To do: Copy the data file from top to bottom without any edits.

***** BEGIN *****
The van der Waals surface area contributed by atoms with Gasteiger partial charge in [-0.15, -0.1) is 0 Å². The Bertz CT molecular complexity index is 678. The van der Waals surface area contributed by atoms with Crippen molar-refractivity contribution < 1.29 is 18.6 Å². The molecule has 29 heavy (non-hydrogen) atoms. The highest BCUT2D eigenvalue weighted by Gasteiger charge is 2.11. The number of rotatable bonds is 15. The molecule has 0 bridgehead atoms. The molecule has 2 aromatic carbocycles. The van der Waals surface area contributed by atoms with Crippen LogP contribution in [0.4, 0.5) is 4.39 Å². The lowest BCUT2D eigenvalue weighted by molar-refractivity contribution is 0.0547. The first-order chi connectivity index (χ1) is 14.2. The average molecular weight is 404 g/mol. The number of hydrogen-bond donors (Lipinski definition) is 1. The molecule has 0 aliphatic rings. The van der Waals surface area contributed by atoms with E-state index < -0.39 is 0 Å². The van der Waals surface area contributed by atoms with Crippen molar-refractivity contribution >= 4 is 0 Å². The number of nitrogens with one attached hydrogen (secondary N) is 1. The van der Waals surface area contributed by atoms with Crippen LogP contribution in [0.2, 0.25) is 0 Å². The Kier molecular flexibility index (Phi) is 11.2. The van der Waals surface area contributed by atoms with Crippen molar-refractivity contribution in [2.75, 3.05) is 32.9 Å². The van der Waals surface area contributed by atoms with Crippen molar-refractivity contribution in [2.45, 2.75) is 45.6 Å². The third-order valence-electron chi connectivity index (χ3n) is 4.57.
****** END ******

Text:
The van der Waals surface area contributed by atoms with Gasteiger partial charge in [-0.15, -0.1) is 0 Å². The Bertz CT molecular complexity index is 678. The van der Waals surface area contributed by atoms with Crippen molar-refractivity contribution < 1.29 is 18.6 Å². The molecule has 29 heavy (non-hydrogen) atoms. The highest BCUT2D eigenvalue weighted by Gasteiger charge is 2.11. The number of rotatable bonds is 15. The molecule has 0 bridgehead atoms. The molecule has 2 aromatic carbocycles. The van der Waals surface area contributed by atoms with Crippen LogP contribution in [0.4, 0.5) is 4.39 Å². The lowest BCUT2D eigenvalue weighted by molar-refractivity contribution is 0.0547. The first-order chi connectivity index (χ1) is 14.2. The average molecular weight is 404 g/mol. The number of hydrogen-bond donors (Lipinski definition) is 1. The molecule has 0 aliphatic rings. The van der Waals surface area contributed by atoms with E-state index < -0.39 is 0 Å². The van der Waals surface area contributed by atoms with Crippen molar-refractivity contribution >= 4 is 0 Å². The number of nitrogens with one attached hydrogen (secondary N) is 1. The van der Waals surface area contributed by atoms with Crippen LogP contribution in [0.2, 0.25) is 0 Å². The Kier molecular flexibility index (Phi) is 11.2. The van der Waals surface area contributed by atoms with Crippen molar-refractivity contribution in [2.75, 3.05) is 32.9 Å². The van der Waals surface area contributed by atoms with Crippen molar-refractivity contribution in [2.45, 2.75) is 45.6 Å². The third-order valence-electron chi connectivity index (χ3n) is 4.57.